Standing Up for Education: on the City of Glasgow College Strike
Lecturers at City of Glasgow College have entered their eleventh week of strike action and are currently seeking mandate for future strikes due to crippling changes in terms and conditions and vast compulsory redundancies. Management have reduced class contact time, increased the number of classes taught per week with no consideration to preparation or marking time, while pushing class sizes to the max. Further to this, and in many ways, even worse, they have outsourced Learner Services to a private company depriving students of the wealth of experience that Learner Support Lecturers were able to provide and have also reduced many of the lower-level courses provided which provided a stepping stone to vulnerable students and those from disadvantaged backgrounds.
Students come to college looking for an opportunity to improve their life. In a recent study by Colleges Scotland, they found that some 36% of our students come from some of Scotland’s poorest areas and a substantial number, around 43%, are mature students aged 25 years or over. We support students who come from care experienced backgrounds, didn’t have a good experience in secondary education, those who need college as part of their apprenticeship, people who have experienced homelessness, poverty, asylum seekers, those who are returning to education after a significant period and need additional support, basically a wide range of people each with their own story and their own unique needs to be met by learning and support staff. As 84% of college leavers go onto positive destinations such as full-time employment or university, it’s obvious that college staff are providing that second chance to many (Audit Scotland, 2022)
My own path through education is similar to that of many of our students. During my time in high school, I was fortunate enough to be allowed to study for ten Highers, however I would attain only three of these. My teenage years were largely consumed with trying to avoid being at home as much as possible due to my mother’s dependency on alcohol, or dealing with the chaos that addiction ultimately brings to family life. I realised that going to university would not be the best idea and left school after 6th year for full time employment in call centres. I suffered badly with mental health problems, and even after getting out of the household situation, depression plagued me. After a suicide attempt in my early twenties, I realised that something had to change, I had to try and get something positive in my life and made the decision to return to education. After successfully obtaining my HNC and HND at College of Commerce, I went on to Strathclyde University for my Honours degree.
While I was at college, I realised that I wanted to teach in further education, sharing my love of my subjects and helping other people to get their second chance in life. I have been fortunate enough to be able to do that for the past ten years now and love nothing more than hearing the success stories of my students after they have left our courses. Of course, success cannot be measured in any simple statistical means of qualifications gained, success to some can be finding joy in studying within an area and learning more, it can be building confidence in public speaking, the friendships made, and networks gained through attending college. For some, it can just be that it provided a reason to leave their home and interact with others. Further and Higher Education have unfortunately been too concerned with the number crunching business model of education, the benefits of an educated society being overlooked in favour of how much profits can be made, how many awards can we gain.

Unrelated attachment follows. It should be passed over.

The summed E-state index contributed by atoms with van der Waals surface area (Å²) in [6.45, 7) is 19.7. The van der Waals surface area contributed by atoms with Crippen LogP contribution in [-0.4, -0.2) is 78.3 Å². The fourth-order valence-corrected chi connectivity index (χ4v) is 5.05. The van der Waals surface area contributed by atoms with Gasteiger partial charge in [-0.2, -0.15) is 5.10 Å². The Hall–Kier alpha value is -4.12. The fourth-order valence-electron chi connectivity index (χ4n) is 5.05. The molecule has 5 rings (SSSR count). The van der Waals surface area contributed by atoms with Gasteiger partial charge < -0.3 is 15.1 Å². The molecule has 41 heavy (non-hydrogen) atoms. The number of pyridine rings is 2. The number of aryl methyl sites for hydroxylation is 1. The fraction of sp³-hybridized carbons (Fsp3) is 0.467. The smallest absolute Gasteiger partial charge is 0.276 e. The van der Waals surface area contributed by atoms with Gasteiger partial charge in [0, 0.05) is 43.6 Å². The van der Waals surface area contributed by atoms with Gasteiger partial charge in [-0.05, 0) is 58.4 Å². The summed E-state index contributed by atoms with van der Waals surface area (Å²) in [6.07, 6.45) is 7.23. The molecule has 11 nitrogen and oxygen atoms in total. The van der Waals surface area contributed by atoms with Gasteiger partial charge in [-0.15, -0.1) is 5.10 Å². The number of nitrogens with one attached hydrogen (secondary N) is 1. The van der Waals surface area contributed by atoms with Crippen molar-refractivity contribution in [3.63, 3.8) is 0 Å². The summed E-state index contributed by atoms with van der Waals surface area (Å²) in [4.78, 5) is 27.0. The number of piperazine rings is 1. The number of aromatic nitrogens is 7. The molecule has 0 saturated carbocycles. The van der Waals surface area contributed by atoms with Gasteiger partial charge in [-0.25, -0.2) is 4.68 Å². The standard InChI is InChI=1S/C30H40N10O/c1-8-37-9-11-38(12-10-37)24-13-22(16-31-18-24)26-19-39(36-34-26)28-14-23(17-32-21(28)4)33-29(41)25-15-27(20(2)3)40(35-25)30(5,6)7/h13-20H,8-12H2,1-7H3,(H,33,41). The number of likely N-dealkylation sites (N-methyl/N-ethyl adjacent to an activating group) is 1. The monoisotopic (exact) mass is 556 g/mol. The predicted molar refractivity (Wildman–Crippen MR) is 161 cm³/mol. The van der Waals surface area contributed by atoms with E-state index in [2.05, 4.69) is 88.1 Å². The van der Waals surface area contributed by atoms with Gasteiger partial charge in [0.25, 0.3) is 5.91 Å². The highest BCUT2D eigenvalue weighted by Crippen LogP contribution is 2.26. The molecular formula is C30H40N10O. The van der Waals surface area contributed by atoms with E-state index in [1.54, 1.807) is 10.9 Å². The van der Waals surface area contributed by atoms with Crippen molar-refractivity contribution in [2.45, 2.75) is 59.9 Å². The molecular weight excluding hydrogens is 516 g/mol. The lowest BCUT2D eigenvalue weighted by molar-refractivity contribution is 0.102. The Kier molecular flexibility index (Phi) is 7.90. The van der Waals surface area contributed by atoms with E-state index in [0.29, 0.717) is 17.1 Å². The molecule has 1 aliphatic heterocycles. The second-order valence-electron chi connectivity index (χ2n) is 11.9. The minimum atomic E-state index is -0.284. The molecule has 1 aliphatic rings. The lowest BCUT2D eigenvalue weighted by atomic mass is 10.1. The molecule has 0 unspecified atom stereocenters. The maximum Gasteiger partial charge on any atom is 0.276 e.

Ironically, in a year where 175 members of staff are being made redundant, either through compulsory or voluntary redundancies, we have also seen the principal Paul Little receive a CBE for services to Education. Recently, we gained the achievement of “Fair and Healthy Workplace” at the Glasgow Business Awards, which City of Glasgow also sponsor (at an unknown cost).
We have also received a 7-diamond world ranking at the 2022 European Foundation for Quality Management awards. This award does come at cost to the college for the assessment, though hopefully we will have received a discount for that as our Principal Paul Little is also the Chairman of EFQM Board of Directors (EFQM,2023).
All this money being spent on corporate events and awards is deemed necessary, but the livelihoods of lecturing and support staff, the ones providing the education to students, are dismissed. The spending issues at the college have been repeatedly signposted to members of the government, however they are ignored. We have been told that the redundancies and cuts to courses are necessary because of the government withdrawing their promise of a further £26 million which was to be given to the sector, however nothing is being said about the frittering of money on different awards that will have no impact on our students’ educational experience.
Audit Scotland (2022) Scotland’s Colleges 2022, July 2022 [online] Available at: https://www.audit-scotland.gov.uk/uploads/docs/report/2022/nr_220707_scotlands_colleges.pdf Accessed on 9th October 2023
Colleges Scotland (2023) Our Colleges [online] Available at: Facts and Figures (collegesscotland.ac.uk) Accessed on 9th October 2023
EFQM (2023) About our Governance [online] Available at: https://efqm.org/about/ Accessed on 9th October 2023